From the Bottom: Deafheaven’s New Bermuda

I noticed a long time ago that my favorite bands never seem to fit neatly into an existing genre. They all sit on the lines between the categories. From my junior-high days listening to Oingo Boingo all the way up to the most recent string including Milemarker, …And You Will Know Us by the Trail of Dead, and The Mars Volta. Each one of these bands came from the spaces in between and provided me with exactly what I needed at the time. The band doing that right now is Deafheaven.

Deafheaven by Kristen Coffer

Deafheaven’s breakout record, 2013’s Sunbather (Deathwish, Inc.), was awash in guitar warped into waves and bent into textures courtesy of Kerry McCoy. In oversimplified terms, it was a deft blend of shoegaze and black metal. The record was also noted for the screeching vocals of George Clarke. These elements remain firmly intact on New Bermuda (ANTI-, 2015), but it departs from the formula of Sunbather in several ways. Though each of these five songs runs longer than eight minutes, they rely less on the lava-like meandering of traditional shoegaze and more on the calculated precision of metal.

deafheaven-new-bermudaBeing the metal nerd that he is, McCoy finally bows to the all-mighty riff. His skills are various and far-reaching and he stretches them out on every song. The post-rock dynamics are still here, but there’s a new variety available. My personal favorite is the closer, “Gifts for the Earth.” The shortest track here at 8 minutes, 23 seconds, it really showcases the breadth of the guitar work of McCoy and relative newcomer Shiv Mehra. Amid the guitar and and piano runs (!), Clarke’s vocals sound farther away, as if he’s finally disappearing into the darkness.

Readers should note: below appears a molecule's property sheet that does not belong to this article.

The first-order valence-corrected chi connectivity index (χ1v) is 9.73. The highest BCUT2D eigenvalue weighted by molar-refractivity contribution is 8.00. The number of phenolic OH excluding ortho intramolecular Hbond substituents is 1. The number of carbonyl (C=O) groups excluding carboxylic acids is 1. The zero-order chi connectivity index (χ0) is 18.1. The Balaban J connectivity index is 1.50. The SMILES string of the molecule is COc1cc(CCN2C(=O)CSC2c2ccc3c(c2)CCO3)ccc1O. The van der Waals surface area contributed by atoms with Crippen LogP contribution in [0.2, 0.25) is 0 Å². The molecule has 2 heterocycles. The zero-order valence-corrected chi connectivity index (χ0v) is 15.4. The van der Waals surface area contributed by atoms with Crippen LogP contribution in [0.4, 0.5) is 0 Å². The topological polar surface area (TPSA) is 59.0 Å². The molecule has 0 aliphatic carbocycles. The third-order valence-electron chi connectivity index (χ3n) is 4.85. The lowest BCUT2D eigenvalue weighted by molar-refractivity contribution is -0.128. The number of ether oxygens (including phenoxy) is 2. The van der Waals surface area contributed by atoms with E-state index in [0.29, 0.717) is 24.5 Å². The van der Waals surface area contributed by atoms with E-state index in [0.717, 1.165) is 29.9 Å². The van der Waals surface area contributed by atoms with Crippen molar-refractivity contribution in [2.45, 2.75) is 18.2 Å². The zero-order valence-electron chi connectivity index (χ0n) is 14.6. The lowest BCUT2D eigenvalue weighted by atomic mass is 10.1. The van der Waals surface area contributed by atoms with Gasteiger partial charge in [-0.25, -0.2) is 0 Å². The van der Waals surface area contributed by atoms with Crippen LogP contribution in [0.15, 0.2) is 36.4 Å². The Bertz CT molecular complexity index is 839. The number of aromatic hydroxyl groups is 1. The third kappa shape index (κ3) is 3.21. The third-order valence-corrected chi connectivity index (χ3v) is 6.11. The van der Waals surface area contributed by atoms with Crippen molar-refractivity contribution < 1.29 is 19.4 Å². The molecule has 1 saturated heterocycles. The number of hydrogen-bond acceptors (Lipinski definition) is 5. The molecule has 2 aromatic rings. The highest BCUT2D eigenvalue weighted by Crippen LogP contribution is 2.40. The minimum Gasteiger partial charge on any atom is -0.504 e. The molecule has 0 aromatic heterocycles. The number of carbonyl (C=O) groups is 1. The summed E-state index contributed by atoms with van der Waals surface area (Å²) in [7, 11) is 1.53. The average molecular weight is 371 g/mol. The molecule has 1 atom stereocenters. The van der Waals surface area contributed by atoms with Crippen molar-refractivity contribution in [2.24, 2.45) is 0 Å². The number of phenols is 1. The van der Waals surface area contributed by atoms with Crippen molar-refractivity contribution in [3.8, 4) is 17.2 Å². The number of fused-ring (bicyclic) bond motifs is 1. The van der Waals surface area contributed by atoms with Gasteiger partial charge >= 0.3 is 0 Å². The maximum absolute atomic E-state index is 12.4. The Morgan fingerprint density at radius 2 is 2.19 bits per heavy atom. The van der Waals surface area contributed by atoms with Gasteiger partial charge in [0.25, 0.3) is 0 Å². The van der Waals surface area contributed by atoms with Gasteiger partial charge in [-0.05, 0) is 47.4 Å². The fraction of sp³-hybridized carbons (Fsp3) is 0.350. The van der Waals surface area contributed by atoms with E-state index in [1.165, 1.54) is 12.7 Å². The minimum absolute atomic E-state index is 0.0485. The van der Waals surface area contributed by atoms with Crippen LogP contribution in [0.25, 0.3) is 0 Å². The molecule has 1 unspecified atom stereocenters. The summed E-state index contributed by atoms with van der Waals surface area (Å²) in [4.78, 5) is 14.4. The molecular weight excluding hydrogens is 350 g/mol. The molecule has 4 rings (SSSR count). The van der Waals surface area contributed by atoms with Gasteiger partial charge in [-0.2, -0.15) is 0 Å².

Daniel Tracy’s blast beats and fills are as dynamic and exciting as they were on Sunbather. “Baby Blue” finds him doing his best Dave Lombardo, riding the riffs like some wild beast. Stephen Clark’s bass is all but hidden in this five-man body, but like any good spine, it holds the whole thing all upright.

Vocalist George Clarke is as caustic as ever on the mic. I seem to spend a lot of time defending his vocals when I attempt to introduce people to my favorite band. Many say they like the music, but don’t like the vocals. This runs counter to the metal community’s cries of “crossover” and claims that Deafheaven is “metal for people who don’t like metal.” This is metal, and I dare say one has to like metal to like it. It’s not your dad’s metal, but it’s metal nonetheless. Many sub-genres of metal and most of what is called shoegaze use vocals as another instrument in the mix. Clarke’s vocals are best seen in this light, as another color in the palette.

Now more than ever, Deafheaven’s bleakness is veiled in beauty. If Sunbather was a dream where wishes don’t come true, New Bermuda is a real place with no dreams at all. The only way to go from here is up.